April 9, 2014 at 8:00 am EST | by Mark Lee
Have we lost the ability to be magnanimous when winning or gracious in victory?
gracious, Mozilla-Firefox, Brendan Eich, gay news, Washington Blade

Are we incapable of shedding a victim’s impulse for retribution? (Washington Blade cartoon by Ranslem)

Based on the over-hyped pseudo controversy of the past week, it appears that pitchforks and lit torches have suddenly become fashion accessories among some gays and lesbians and even a few straight supporters.

It’s an ugly trend.

If you’re out of the loop on this, be grateful. It’s almost too painful to recount. The gay community has, once again, been embarrassed by the impulsive impatience and frenzied frustration of activist-extremists. It is likely we’ve also lost the confidence of more than a small number of more conscientious allies along the way.

A troubling display of bloodlust tends to do that.

Most reputable LGBT organizations didn’t take the bait when last week’s controversy regarding open-source technology company Mozilla and its selection of Javascript and Firefox developer Brendan Eich as CEO exploded online like projectile vomiting. The political fringe began calling for his head on a platter, or at least the loss of his employment. He would resign in the wake of the ensuing brouhaha over a long-ago political donation.

No matter that had the situation, or politics, been reversed, the outcry would have been righteously and inversely indignant. Why quibble over principle when a retributive beheading is possible?

His offense? As was long-ago known and publicly debated, Eich had made a small personal contribution to support California’s Proposition 8 campaign opposing the legalization of same-sex marriage. He did so eight years ago, when quite a few others, including prominent public figures and national politicians of many stripes, were not yet willing to support marriage equality – along with the voters of the state.

Never mind that he was universally regarded as a fair administrator, had no history of discriminating against anyone, and pledged to continue and expand corporate diversity policies and programs encouraging acceptance and accommodation. A sort of hapless techno-nerd unskilled in public relations would not be accorded the same courtesy or rights his detractors would expect if roles were reversed.

The transparently ill-considered and contradictory rationalizations for demanding his firing were both simultaneously disheartening and hilarious. Cultural cleansing and purification of opinion were deemed to be superior considerations.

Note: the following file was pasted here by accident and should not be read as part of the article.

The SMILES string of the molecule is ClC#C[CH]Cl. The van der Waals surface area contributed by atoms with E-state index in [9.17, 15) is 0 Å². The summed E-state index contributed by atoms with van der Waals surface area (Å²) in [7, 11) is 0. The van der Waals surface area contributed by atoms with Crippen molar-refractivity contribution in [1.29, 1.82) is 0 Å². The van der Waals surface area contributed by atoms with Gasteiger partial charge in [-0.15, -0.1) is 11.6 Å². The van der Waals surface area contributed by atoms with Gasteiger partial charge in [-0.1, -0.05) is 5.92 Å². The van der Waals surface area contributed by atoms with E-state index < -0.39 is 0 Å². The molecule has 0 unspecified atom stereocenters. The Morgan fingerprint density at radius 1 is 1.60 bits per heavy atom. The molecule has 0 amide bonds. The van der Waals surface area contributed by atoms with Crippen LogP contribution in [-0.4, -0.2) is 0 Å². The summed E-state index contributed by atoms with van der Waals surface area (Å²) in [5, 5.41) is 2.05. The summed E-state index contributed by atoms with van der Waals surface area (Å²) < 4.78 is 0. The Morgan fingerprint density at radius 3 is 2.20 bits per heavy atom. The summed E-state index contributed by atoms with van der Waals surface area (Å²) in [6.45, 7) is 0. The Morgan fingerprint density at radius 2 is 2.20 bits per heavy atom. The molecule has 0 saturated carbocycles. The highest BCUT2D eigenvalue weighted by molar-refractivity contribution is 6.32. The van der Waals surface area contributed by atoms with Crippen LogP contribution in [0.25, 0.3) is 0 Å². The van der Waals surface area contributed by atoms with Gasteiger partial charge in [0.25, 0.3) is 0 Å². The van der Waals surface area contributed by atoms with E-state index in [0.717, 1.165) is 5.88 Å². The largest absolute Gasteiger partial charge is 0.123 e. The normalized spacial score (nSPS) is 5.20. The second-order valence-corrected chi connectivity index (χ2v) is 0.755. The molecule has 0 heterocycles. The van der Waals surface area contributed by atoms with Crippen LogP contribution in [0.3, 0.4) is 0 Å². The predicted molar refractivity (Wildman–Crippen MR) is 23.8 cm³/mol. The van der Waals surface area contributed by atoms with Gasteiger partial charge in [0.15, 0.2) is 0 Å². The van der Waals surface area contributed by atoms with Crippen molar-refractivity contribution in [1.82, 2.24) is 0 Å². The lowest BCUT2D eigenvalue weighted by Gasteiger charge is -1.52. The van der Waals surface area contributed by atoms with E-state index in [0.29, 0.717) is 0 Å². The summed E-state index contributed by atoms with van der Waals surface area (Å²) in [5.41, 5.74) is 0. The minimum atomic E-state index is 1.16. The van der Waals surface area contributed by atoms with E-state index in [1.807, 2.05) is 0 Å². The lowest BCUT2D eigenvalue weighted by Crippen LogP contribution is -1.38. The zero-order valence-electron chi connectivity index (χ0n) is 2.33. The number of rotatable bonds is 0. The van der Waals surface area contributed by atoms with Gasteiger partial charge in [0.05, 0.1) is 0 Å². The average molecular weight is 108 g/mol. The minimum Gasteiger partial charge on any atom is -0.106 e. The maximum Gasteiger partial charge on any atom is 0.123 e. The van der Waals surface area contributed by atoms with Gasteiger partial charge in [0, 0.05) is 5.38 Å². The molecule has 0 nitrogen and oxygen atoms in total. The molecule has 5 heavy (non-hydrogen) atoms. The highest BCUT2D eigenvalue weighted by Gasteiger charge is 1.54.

Too many in the chattering class and so-called “progressive” activists gleefully rushed to make an example of an iconic heretic. Consternation by others, notably writer and political commentator Andrew Sullivan, only fueled the ire of what was rapidly devolving into a seething, albeit small, online mob. Soon the crazy only got crazier. Leftist anger bred right-wing outrage and vice-versa, generating the inevitable cycle of viciousness and cartoonish characterizations.

It wasn’t long until liberal Bill Maher dismissively belittled this boorish behavior on his political-comedic TV show, telling viewers amid a backdrop of chortling guest panelists and cackling audience members, “I think there is a gay mafia. I think if you cross them you do get whacked.”

A well-reasoned op-ed by New York Times columnist Frank Bruni last weekend concluded, “Sullivan is right to raise concerns about the public flogging of someone like Eich. Such vilification won’t accelerate the timetable of victory, which is certain. And it doesn’t reflect well on the victors.”

It is astonishing that in the midst of winning hearts and minds on the most essential elements of equality, some would gamble the goodwill of the many for the pleasure of revenge on the few. Punishing those reluctant or unwilling to yet concur only yields suspicion that those who countenance divergent political views might be next.

Call it a moral issue exception if you want, but concocting an illegitimate justification offers no comfort to those caused to wonder exactly who might suffer a good old-fashioned public shaming. If this type of inappropriate and unacceptable reaction is allowed on one instance, what citizen-suspects on what other public issues will also be rounded up for punishment?

Have we lost the ability to be magnanimous when winning or gracious in victory? Are we incapable of shedding a victim’s impulse for retribution?

If so, that’s sad.

Mark Lee is a long-time entrepreneur and community business advocate. Follow on Twitter: @MarkLeeDC. Reach him at OurBusinessMatters@gmail.com.

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